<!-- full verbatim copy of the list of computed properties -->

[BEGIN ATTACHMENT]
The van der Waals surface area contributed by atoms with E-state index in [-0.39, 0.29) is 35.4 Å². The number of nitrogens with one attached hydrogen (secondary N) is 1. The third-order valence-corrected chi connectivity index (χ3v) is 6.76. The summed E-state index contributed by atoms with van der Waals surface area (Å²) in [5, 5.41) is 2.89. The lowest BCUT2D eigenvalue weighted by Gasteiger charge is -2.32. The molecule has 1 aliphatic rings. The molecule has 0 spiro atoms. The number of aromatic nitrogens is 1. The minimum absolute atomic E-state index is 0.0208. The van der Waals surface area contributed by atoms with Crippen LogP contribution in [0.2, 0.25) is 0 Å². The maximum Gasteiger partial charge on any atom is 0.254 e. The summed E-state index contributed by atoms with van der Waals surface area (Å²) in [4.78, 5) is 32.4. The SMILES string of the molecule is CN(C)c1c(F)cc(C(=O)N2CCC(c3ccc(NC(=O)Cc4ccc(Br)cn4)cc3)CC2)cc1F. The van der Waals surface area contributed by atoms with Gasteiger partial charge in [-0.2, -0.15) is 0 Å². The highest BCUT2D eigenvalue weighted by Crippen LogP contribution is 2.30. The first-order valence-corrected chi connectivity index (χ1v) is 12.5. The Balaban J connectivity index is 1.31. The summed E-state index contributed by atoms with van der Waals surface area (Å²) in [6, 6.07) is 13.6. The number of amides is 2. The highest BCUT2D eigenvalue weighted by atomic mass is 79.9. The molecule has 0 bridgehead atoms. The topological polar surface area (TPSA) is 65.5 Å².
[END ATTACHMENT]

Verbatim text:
The van der Waals surface area contributed by atoms with E-state index in [-0.39, 0.29) is 35.4 Å². The number of nitrogens with one attached hydrogen (secondary N) is 1. The third-order valence-corrected chi connectivity index (χ3v) is 6.76. The summed E-state index contributed by atoms with van der Waals surface area (Å²) in [5, 5.41) is 2.89. The lowest BCUT2D eigenvalue weighted by Gasteiger charge is -2.32. The molecule has 1 aliphatic rings. The molecule has 0 spiro atoms. The number of aromatic nitrogens is 1. The minimum absolute atomic E-state index is 0.0208. The van der Waals surface area contributed by atoms with Crippen LogP contribution in [0.2, 0.25) is 0 Å². The maximum Gasteiger partial charge on any atom is 0.254 e. The summed E-state index contributed by atoms with van der Waals surface area (Å²) in [4.78, 5) is 32.4. The SMILES string of the molecule is CN(C)c1c(F)cc(C(=O)N2CCC(c3ccc(NC(=O)Cc4ccc(Br)cn4)cc3)CC2)cc1F. The van der Waals surface area contributed by atoms with Gasteiger partial charge in [-0.2, -0.15) is 0 Å². The highest BCUT2D eigenvalue weighted by Crippen LogP contribution is 2.30. The first-order valence-corrected chi connectivity index (χ1v) is 12.5. The Balaban J connectivity index is 1.31. The summed E-state index contributed by atoms with van der Waals surface area (Å²) in [6, 6.07) is 13.6. The number of amides is 2. The highest BCUT2D eigenvalue weighted by atomic mass is 79.9. The molecule has 0 bridgehead atoms. The topological polar surface area (TPSA) is 65.5 Å².